Thursday, March 8, 2012

How Megan Goethals raced against OCD and won...

I led off my recap of the 2011 MPSF indoor track & field championship meet by writing, "If there was an athlete who'd receive the award for the most unexpected win in a conference championship meet, that award would go to Megan Goethals (#2, left/photo by Paul Merca)."

"While she had the pedigree of being the national high school cross country runner of the year in 2009, and won the Foot Locker national cross country title as a senior out of Rochester, Michigan, the University of Washington freshman wasn't expected to be a factor for the Huskies during the indoor season, especially when she was shut down by the coaching staff about halfway through the cross country season due to health problems."

Fast forward one year later, and Goethals is back, entered in both the 3000 and the 5000 at the NCAA indoor track & field championships, which begins Friday in Nampa, just outside of Boise, Idaho.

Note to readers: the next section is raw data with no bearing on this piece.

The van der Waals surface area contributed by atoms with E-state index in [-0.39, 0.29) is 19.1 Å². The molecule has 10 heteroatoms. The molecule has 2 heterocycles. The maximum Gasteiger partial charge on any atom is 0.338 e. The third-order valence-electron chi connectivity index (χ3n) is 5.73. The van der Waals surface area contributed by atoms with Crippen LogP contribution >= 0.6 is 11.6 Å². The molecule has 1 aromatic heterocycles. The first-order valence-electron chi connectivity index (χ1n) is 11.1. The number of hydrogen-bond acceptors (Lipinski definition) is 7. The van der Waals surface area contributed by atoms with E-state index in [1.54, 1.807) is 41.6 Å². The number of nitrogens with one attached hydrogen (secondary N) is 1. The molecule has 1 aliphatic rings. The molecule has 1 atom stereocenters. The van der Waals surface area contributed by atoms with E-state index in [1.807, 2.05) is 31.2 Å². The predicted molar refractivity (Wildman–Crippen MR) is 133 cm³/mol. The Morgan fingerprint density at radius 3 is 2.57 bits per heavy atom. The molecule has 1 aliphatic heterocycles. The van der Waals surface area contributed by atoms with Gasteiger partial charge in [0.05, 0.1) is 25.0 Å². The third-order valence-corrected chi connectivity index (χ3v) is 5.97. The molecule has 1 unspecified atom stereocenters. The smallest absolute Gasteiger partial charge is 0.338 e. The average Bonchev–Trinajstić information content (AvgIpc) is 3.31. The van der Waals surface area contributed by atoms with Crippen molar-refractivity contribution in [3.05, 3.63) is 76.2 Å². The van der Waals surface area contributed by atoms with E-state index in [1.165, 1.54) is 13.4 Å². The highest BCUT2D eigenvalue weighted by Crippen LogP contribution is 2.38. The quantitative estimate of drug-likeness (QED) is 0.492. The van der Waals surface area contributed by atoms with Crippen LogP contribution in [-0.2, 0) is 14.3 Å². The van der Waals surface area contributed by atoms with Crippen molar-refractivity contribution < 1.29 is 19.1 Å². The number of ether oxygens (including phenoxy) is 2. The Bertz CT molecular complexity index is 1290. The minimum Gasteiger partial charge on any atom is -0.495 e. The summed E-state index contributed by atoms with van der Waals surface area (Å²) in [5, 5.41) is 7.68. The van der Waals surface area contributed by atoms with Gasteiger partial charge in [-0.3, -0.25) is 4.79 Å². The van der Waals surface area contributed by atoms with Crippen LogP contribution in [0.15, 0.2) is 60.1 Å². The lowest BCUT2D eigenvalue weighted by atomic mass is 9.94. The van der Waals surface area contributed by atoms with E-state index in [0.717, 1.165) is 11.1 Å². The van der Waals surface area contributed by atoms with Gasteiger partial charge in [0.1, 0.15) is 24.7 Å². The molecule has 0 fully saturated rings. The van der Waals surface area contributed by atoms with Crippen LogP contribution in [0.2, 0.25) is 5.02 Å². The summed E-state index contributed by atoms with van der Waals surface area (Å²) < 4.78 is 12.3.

The road to Nampa was filled with many obstacles for Goethals, who was diagnosed after the September 2010 Notre Dame Invitational cross country race as having obsessive-compulsive disorder, not to mention the fact that she was underweight, which were the "health problems" that forced Husky coach Greg Metcalf to shut her down for three months.

UW Director of Writing Gregg Bell posted what I think is a very compelling and inspirational story about the struggles Goethals faced, and how she overcame them to get to where she is today.

You can read Bell's story here...

The picture I shot of Goethals being hugged by nearly every member of the Husky women's distance team after winning last year's MPSF meet is one that remains vivid in my mind, in that it wasn't the fact that she had just won a race--they were celebrating Goethals' victory over adversity, a foe that could have easily ended her collegiate running career, as described in this Running Times piece by Rachel Sturtz.

Goethals is one young lady that you can't help but root for.

Bell ends his piece by quoting Megan on what she's done to get where she is today:

"All my hard work has gotten me to this. I just have to believe in myself and my abilities."

"Sometimes I have feelings like, `What if that happens again?' I know it's not going to. I just have to keep reminding myself of that."

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